12

Ed Seykota

Edward Arthur Seykota (see Chapter 2) pioneered systems trading using early punch-card computers to test ideas. In his influential best seller, Market Wizards: Interviews with Top Traders, author Jack Schwager devotes a chapter to Seykota and writes that his “achievements must certainly rank him as one of the best traders of our time.”1

The stock market is never obvious. It is designed to fool most of the people, most of the time.

Jesse Livermore

Michael:

I know you look at trend following from not only a trading perspective, but a life perspective.

Ed:


I think if you’re going to really be a trend follower you’re going to have a lot of trouble limiting it to one area. Because let’s say you have a trend following system. You say, “I’m going to have a diversified portfolio, a trend following portfolio. I’m going to free myself up from emotions.

Emotions have always been a big problem here, so I’m going to have a diversified trend following portfolio or I’m going to invest in somebody else’s portfolio and that’s going to fix this emotional problem.”

Then what happens? Their investment or their portfolio goes up and down and they get emotional problems with that. You don’t really fix your emotions by having a system. What you do is you just move them up stream. You have constituents within the portfolio that used to bother you, and they went up or down, and then now you have a portfolio that goes up and down so you just move the problem upstream. Ultimately you have to say, “What is it that I’m feeling and what do I do when I feel these things and can I come up with better and more useful or productive ways of responding when the thing goes up and down?” Eventually, you’ve got to come to terms with that.

The best trend followers are the ones that have made peace with themselves, “This is what I do in the case of things going up or down, with the value increasing and decreasing. This is how I behave and this is how I act,” and of course as you know, there are all kinds of things you can do when things go up. Some people, when something goes up, they sell. Some people when things go up, they buy and when they keep going up some people sell more and some people buy more. And if you go to extremes in either of those cases you’re counterproductive, self-destructive. You’ve got to know how to do that and you’ve got to do it consistently. You’ve got to do it in your personal life.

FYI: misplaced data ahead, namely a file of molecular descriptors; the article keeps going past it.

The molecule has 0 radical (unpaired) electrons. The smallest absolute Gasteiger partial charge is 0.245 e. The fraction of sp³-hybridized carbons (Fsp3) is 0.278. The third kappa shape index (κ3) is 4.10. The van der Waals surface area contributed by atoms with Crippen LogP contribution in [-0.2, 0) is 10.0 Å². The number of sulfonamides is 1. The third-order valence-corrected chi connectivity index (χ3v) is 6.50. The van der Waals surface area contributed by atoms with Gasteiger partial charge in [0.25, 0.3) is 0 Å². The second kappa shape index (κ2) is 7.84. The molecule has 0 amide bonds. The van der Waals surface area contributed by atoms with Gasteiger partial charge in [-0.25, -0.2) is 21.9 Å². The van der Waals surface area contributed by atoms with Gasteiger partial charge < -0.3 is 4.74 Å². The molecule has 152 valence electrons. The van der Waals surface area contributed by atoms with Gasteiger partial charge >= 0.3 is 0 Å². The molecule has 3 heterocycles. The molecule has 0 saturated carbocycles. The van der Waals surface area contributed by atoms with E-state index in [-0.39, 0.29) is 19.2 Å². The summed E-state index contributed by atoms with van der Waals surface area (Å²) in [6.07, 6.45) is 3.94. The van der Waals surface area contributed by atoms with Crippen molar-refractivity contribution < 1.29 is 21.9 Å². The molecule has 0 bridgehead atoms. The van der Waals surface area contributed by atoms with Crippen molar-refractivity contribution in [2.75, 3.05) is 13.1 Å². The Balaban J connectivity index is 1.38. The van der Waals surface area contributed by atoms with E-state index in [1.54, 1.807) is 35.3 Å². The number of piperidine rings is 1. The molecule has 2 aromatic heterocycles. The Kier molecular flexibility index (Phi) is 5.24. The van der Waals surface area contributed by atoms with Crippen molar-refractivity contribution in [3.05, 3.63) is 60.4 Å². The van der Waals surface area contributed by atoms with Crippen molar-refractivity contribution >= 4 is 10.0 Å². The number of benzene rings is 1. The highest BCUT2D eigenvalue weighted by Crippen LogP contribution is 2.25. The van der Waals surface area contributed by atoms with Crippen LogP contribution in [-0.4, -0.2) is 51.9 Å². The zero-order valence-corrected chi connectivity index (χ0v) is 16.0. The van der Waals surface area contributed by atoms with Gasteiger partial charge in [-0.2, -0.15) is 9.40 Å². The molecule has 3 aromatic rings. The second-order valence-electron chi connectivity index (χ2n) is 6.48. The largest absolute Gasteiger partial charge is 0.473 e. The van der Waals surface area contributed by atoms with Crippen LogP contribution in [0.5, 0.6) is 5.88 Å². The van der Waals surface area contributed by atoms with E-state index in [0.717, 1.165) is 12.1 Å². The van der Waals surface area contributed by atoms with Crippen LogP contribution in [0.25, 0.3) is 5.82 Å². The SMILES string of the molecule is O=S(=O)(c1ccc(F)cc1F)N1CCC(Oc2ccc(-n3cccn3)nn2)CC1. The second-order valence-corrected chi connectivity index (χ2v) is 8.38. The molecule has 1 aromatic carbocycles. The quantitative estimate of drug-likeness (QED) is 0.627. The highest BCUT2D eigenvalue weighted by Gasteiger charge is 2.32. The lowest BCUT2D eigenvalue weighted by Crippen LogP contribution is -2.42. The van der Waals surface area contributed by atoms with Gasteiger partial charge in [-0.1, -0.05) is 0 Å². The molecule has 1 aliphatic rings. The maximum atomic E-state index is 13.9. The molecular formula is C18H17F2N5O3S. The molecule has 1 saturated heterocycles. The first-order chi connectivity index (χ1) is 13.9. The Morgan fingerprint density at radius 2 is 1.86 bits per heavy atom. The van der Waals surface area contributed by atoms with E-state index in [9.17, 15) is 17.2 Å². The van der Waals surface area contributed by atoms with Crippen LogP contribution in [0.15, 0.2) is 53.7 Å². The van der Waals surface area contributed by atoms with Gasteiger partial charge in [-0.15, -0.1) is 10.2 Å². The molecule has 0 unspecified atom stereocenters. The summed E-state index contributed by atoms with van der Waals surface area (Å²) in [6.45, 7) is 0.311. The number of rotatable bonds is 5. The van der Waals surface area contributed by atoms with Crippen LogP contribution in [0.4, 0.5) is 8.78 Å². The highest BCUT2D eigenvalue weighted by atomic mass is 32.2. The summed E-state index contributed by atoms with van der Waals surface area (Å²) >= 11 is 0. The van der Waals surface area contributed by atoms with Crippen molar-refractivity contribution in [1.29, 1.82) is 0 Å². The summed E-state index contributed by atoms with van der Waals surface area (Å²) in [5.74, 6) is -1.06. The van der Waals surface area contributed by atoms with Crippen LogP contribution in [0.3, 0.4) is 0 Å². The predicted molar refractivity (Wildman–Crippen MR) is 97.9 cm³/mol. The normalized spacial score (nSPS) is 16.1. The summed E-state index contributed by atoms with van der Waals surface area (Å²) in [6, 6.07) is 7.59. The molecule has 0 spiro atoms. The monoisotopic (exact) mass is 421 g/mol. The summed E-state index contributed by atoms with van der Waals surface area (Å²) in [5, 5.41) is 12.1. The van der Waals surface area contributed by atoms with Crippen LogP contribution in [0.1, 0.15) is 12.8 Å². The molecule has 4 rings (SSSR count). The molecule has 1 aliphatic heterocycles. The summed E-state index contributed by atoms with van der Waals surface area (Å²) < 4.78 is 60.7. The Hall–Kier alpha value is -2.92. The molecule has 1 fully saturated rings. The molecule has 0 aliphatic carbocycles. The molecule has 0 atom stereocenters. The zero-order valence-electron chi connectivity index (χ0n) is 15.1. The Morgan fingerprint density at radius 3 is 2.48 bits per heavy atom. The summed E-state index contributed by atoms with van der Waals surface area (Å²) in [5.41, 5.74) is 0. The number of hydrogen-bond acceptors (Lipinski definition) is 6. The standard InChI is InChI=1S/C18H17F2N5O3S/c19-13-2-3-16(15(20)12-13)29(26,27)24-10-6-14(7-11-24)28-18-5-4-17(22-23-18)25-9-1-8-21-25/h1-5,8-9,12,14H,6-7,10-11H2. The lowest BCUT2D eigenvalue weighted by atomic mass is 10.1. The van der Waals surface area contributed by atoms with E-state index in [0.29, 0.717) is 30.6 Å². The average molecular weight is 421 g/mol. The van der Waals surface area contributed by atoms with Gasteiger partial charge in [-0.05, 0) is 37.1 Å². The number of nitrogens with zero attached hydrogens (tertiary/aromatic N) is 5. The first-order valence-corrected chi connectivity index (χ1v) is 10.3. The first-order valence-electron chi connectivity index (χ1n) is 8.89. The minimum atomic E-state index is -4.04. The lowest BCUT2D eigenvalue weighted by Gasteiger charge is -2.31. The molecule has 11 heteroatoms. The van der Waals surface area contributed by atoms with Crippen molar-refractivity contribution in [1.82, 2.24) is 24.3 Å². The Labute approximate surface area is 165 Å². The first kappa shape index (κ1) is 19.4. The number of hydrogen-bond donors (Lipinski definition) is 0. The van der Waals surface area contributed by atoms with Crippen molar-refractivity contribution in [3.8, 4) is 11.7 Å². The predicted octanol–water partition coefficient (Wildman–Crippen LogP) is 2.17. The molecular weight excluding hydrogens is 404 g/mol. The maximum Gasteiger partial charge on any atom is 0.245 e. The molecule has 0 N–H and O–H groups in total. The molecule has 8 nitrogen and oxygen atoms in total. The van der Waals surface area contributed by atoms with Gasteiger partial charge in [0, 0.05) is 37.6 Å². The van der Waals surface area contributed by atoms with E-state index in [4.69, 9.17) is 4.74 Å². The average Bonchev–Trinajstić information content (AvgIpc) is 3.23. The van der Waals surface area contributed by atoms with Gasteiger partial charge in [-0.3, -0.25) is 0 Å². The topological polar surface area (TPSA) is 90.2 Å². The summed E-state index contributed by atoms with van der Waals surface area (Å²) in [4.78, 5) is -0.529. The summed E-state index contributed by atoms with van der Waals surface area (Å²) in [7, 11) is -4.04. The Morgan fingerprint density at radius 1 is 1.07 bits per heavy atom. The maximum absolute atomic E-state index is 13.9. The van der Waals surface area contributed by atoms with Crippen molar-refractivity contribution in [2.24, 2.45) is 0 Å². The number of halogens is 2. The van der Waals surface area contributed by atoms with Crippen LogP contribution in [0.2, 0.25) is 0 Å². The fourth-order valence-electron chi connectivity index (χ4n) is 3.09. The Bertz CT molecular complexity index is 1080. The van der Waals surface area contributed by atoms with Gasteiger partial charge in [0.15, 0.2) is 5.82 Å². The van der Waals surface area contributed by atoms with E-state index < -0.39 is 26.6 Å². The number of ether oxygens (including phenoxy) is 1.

I’m an optimist in the sense that I believe humans are noble and honorable, and some of them are really smart I have a somewhat more pessimistic view of people in groups.

Steve Jobs

If you do these things in your personal life as well it supports trend following. Because if you’re not in alignment between your overall philosophy, how you behave as a person, and you try to do trend following, there’s going to be conflicts. And so we in Trading Tribe hardly ever talk about actual trading or what the markets are doing. What we’re working with is the emotional reaction to volatility or emotional reaction to loss or to structure or authority or all these other issues.

If people straighten these things out, their relationships with their significant others or their children get better. They report more satisfaction in all areas of life. And oh, incidentally, their trading is getting better. They don’t quite know how that happened, but they’ve turned into a person that now can cope with uncertainty and can cope with volatility, and they couldn’t do it before. You can’t take a system and use that to medicate your feelings. Some people say, “I’m just going to suppress my feelings.” Stiff upper lip approach, grin and bear it or clench your teeth and hope for the best.

I tend to go the other way, “What’s the positive intention to these feelings?” Celebrate them. Find out the positive intention and as soon as you do that the feeling disappears and you go onto the next feeling. I’m more of the go with the flow on the feelings as well. There’s a lot of different approaches.

By now, after we’ve been doing this a couple decades, we’re developing a body of knowledge on how to do this and to what extent can we actually reprogram response patterns, and we’re getting pretty good at this. You can follow what we’re doing. I’ve put it all on my blog at www.seykota.com. All of this is free if people want to go on there. And we’re documenting the growth of all kinds of people that are using this technology and it seems to be, to the extent they use it, working pretty well for them.

Michael:

It always seems to me the place that one is trying to find is just some peace and contentment. To be able to sit in a room and not have this anxiety, worrying constantly, and if one has that, to work on that. I see parallels to your work in meditation when I read Zen scholars like Alan Watts. It seems like there’s commonalities with some of your work and the Eastern thought process. Do you see that?

EMT says everything I stand for and everything I have done my entire life is a complete waste of time.